Latvian transport sector. Long good-bye to the East-West transport corridor
For more than a decade, the Latvian transport sector has developed very slowly, and its growth in actual added value has been very limited (see Chart 1). There are several reasons: continued decrease in transit flows, unsustainable increase in productivity, as well as the effects of the pandemic. Furthermore, the new geopolitical circumstances will make the sector slow down even more in the nearest future.
To respond to the Russian invasion of Ukraine, the EU and many other countries have imposed comprehensive sanctions on Russia and Belarus, and the Latvian transport sector is already affected by specific import and export bans. However, currently it is not yet clear what future sanctions will include, and whether the transport sector should prepare for a complete isolation of Russia. Irrespective of the long-term Russian transport policy and the objective to reorganise transit routes beyond Latvia, the volume of freight from Russia is still very important in the Latvian ports and railway carriage. At the moment, it is not yet possible to estimate the effects of the sanctions on the Latvian transport sector. However, it is clear that the sector has to forget about cooperation with Russia for a long period of time.
For a sustained period of time, growth of the Latvian transport sector has been slow: the transit sector has gradually faded, and in combination with the effects of the pandemic, the added value in the sector has fallen to close to 2012 levels. The new geopolitical circumstances will also slow down growth of the sector in the nearest future.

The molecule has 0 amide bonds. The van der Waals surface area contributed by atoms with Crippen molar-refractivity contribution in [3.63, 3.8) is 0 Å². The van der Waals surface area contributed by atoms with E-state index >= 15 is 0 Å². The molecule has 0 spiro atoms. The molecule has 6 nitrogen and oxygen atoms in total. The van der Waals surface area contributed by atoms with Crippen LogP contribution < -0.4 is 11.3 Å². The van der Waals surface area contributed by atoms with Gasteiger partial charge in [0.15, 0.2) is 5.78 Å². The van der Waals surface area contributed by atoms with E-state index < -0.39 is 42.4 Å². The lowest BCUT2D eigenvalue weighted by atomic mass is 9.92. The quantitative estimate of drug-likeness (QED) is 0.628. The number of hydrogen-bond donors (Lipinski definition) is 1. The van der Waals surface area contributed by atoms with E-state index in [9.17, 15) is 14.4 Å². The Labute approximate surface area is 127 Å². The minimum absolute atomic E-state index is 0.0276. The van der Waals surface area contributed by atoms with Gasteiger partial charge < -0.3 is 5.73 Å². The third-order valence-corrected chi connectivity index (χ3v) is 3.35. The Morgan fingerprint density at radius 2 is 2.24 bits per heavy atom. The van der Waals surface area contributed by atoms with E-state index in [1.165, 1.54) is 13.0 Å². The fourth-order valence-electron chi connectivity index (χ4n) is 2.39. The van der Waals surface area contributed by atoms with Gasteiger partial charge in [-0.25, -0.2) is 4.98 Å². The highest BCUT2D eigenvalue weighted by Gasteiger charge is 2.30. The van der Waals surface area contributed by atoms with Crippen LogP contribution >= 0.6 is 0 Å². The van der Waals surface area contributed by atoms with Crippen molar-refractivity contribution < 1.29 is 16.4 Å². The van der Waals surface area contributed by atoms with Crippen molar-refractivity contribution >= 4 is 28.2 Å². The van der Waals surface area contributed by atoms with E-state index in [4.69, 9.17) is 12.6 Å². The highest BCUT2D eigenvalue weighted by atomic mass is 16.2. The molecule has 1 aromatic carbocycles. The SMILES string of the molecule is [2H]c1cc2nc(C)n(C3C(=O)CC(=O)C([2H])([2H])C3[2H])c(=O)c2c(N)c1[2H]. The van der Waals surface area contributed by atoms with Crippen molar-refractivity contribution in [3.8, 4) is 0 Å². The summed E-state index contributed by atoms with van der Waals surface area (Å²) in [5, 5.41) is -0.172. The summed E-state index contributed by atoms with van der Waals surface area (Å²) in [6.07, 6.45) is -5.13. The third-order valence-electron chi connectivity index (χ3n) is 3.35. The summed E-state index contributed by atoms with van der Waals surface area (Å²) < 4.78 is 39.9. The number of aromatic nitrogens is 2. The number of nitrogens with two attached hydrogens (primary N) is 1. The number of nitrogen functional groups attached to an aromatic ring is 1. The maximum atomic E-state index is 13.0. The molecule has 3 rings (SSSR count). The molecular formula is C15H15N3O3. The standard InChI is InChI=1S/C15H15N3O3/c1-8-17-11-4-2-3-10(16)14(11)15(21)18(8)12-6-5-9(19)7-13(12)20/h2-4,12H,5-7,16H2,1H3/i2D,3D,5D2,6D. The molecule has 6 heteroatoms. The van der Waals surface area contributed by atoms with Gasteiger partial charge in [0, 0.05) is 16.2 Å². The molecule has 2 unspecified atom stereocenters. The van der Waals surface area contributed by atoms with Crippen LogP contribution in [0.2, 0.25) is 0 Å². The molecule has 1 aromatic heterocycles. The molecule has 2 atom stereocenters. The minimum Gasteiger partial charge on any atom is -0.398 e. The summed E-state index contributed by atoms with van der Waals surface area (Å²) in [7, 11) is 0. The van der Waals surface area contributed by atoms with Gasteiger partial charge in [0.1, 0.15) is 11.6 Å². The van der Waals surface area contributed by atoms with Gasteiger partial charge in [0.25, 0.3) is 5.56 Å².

In recent years, several sectors have rapidly grown, while the transport and storage sector has been one of the slowest growing sectors in the Latvian economy.
Gradual decline of the transit sector has significantly undermined the role of transport in the Latvian economy, and the contribution of this sector to the added value has slowly converged with the structure of EU Member States.
Since the beginning of this century, the Russian transport policy has focussed on developing an independent transport infrastructure. The re-routed transit consignments will only partially mitigate the negative shock in this sector, as sanctions against Russia expand.
Land transport and various auxiliary activities play an important role in the Latvian transport sector. Of late, the performance of both sectors has significantly improved, and they are affected by sanctions to a much lesser extent.
Postal and courier services have grown faster during the pandemic, although it has had a notable negative effect on the public transportation and air carriage flows. It is expected that as the pandemic alleviates and the epidemiological restrictions are eased, the passenger flows will return to the pre-pandemic levels.
In the nearest future, it may prove to be quite difficult or even impossible to rapidly increase cargo turnover, however, considering the new geopolitical circumstances it is important to find new opportunities and implement sensible solutions.
Chart 1. Actual added value in the transport sector, 2000–2021 (in comparative prices; 2000 = 1; growth in %; y/y)